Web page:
Jay embodies what it means to be a successful Project Manager. He is a meticulous planner with a demonstrated history of having successfully managed the on-time implementations of five State-Based Marketplaces which has earned him significant expertise in implementing health insurance technology in the public sector. His experience reflects a consistent record of success, combining great attention to detail with an ability to see how smaller tasks fit into the bigger picture, while exhibiting strong leadership in promoting a sense of accountability within the project team. Jay excels at delivery planning and execution, and working closely with client leadership, vendors, regulatory agencies such as CMS, and other stakeholders to ensure that project deliverables are complete, accurate, and on schedule. Let’s learn a little bit more about the man behind the plan.
How do you support the team at GetInsured?
I typically work on new state exchange implementations, which is truly exciting. Being able to help states take control of their health insurance markets is something that I find incredibly gratifying. When a state client is transitioning from healthcare.gov to a state-based marketplace, for example, I will develop the implementation schedule and project plan for Design, Development and Implementation, outline processes for deliverables, set up governance models, and execute knowledge transfer training sessions with our clients as well as any subcontractors working on a particular project. I keep both our clients and internal teams updated on the implementation progress and whether our deliverables and milestones are on track.
What’s one thing that you’ve learned while working with state clients?
There is no typical state organization or typical implementation. On paper, Requests for Proposals (RFPs) may read very similarly, but the needs and policies that drive each state can have wide variations. Given our experience in standing up state exchanges, we offer guidance on best practices and critical activities to focus on during an implementation. However our success is ultimately due to our team’s ability to be flexible so that we can adapt to meet each client’s individual needs.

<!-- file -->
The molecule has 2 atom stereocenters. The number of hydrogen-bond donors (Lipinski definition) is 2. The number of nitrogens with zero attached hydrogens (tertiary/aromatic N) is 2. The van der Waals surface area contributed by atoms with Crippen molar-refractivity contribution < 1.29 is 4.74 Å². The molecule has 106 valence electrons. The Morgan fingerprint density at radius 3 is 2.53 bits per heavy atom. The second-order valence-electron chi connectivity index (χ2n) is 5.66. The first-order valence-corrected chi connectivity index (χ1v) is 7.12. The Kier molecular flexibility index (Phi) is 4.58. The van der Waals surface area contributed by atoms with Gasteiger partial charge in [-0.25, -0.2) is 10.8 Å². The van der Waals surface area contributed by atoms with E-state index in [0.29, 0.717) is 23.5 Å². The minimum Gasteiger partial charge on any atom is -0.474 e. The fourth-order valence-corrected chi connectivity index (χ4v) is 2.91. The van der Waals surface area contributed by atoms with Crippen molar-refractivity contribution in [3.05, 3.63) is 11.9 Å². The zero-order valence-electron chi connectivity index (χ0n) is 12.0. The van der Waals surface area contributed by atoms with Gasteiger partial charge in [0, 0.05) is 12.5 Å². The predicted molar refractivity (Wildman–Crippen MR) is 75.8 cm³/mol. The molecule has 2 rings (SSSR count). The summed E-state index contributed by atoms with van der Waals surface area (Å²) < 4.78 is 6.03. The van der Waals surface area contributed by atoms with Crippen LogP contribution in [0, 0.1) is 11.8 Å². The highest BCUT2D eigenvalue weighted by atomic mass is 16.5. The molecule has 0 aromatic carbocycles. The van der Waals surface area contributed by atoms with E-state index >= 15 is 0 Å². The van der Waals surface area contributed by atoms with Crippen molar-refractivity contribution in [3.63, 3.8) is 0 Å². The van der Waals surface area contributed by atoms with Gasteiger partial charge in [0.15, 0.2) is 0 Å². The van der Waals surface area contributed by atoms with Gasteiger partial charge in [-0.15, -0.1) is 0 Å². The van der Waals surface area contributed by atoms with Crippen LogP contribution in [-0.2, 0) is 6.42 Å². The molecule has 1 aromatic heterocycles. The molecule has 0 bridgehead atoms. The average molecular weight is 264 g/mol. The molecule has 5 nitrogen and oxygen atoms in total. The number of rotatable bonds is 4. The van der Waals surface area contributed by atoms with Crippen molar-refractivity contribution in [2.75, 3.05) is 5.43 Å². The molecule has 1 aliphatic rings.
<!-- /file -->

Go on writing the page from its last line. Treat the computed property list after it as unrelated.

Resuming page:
Can you describe your most challenging implementation, how you overcame hurdles, and what the end result was?
There was one implementation that came with some late policy decisions that would come with equally late technical additions. With a planned November launch and changes that wouldn’t be finalized until late summer, this meant that we had a large piece of functionality that needed to be scoped and started in anticipation of a “go” decision, but with the added ability to pull the plug and remove the functionality if it ended up being a “no go”.
We had to do a lot of work to identify risk mitigation strategies during the various design sessions, with the other pre-existing go-live activities running in parallel. This had implications on the Product Managers since they had to complete this complicated design very rapidly, on the Dev team since they had to rush to get the new functionality ready and working during limited additional sprints, and on the QA team since they essentially had to test the go-live release for the platform twice, with and without the tentative functionality.